If Apple hasn't been feeling the pressure yet in the digital music market then it surely must be starting to feel it now. New players from companies like flash-memory player leader Reigncom, better known by its IRiver brand name, have just been announced and Sony is starting to get its digital music act together as well.
Something that has to-date differentiated Sony from the rest of the market is its preference for ATRAC3, a compression system developed and used in its MiniDisc players. Sony responded to customer criticism and added MP3 to its digital music players a few months ago, however, the company continues to peg its hopes on ATRAC3 and is doing everything it can to help the format make the transition from the MiniDisc world to the flash and hard-disk storage world.
The Tokyo company is also keeping its MiniDisc system alive with the new Hi-MD format that both boosts the storage capacity of a MiniDisc and supports other forms of media, such as photos, in addition to music. MiniDisc's future in most markets around the world doesn't look very bright, though it's still a popular format in Japan, and Sony's latest Hi-MD player shows some clever integration of technology. The company has added a digital still camera to the player, which is something that doesn't immediately appear to be very useful on a music player but consider its 1.5-inch color display and CD jacket art and you should be able to get the idea.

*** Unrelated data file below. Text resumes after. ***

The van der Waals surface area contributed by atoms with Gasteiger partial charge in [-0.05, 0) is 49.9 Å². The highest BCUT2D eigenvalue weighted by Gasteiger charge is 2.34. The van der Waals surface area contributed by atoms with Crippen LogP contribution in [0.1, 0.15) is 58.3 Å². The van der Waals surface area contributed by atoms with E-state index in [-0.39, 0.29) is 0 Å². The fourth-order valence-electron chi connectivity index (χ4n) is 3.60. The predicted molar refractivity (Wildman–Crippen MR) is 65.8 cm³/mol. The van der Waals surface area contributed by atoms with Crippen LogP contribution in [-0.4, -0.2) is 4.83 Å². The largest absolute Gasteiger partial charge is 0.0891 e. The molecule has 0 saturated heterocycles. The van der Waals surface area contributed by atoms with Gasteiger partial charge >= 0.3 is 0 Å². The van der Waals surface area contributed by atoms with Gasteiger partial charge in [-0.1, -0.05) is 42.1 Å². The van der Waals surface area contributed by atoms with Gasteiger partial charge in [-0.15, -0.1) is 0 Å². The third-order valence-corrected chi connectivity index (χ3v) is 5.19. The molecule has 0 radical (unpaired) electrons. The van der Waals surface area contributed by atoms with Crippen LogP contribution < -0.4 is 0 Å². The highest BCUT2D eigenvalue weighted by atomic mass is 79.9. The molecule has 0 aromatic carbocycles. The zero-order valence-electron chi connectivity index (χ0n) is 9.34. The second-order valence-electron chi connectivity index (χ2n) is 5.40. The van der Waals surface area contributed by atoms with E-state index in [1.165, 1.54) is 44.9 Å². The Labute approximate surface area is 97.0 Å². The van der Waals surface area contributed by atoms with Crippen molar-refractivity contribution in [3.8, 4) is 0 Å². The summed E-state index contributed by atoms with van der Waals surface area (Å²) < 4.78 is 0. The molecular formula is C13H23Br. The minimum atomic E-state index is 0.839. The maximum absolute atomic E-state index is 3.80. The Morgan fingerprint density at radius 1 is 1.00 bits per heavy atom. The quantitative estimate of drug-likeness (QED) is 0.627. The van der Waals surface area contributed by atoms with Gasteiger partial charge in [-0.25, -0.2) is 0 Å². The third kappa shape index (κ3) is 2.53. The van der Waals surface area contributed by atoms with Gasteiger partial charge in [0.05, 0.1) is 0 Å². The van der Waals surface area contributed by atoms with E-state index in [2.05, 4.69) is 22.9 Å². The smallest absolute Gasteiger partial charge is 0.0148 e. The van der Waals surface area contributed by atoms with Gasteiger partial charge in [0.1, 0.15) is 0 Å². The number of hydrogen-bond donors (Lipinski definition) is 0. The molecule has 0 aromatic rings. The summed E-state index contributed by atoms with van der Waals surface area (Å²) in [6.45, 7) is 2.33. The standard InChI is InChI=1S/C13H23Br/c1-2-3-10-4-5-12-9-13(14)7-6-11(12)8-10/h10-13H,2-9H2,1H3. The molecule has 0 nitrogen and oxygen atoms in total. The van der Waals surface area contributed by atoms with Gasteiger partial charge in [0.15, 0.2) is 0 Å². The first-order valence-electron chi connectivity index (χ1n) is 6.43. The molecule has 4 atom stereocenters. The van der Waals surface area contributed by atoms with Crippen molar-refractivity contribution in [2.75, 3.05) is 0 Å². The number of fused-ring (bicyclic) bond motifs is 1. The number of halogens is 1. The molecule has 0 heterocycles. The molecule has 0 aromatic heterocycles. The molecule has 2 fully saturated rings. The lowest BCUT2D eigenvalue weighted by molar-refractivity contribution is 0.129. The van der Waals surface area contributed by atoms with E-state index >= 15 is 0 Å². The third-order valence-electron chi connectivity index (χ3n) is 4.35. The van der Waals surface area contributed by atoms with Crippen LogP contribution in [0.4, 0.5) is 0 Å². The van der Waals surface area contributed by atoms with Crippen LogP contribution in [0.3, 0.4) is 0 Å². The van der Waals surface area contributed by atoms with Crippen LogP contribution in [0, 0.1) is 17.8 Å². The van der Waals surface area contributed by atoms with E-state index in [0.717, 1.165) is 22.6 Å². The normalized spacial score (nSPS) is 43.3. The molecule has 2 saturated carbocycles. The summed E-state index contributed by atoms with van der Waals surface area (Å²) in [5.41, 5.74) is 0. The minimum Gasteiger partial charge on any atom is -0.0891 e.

Taking a shot of the CD jacket and having it appear with the tracks is a great idea and much easier than messing around with a scanner. Considering the low cost of a digital camera module, I wouldn't be surprised if this doesn't start appearing on other digital music players soon.
Sony Hi-MD Walkman
The MiniDisc format may be losing ground to MP3 and other formats but that doesn't mean Sony Corp. has thrown in the towel. The company is doing quite the opposite and has launched a new format, called Hi-MD, that raises the data storage capacity of the MiniDisc and allows for the addition of new features available on some of its latest MiniDisc players. Perhaps the most unique feature of the MZ-DH10P is an embedded digital camera that enables users to take a snap shot of the CD cover that can then be used on the main display alongside the track information when the song is played. The 1.5-inch colour display can also be used to show JPEG images. It will go on sale in Japan on March 10 and will cost around $484. There are no plans to sell it overseas.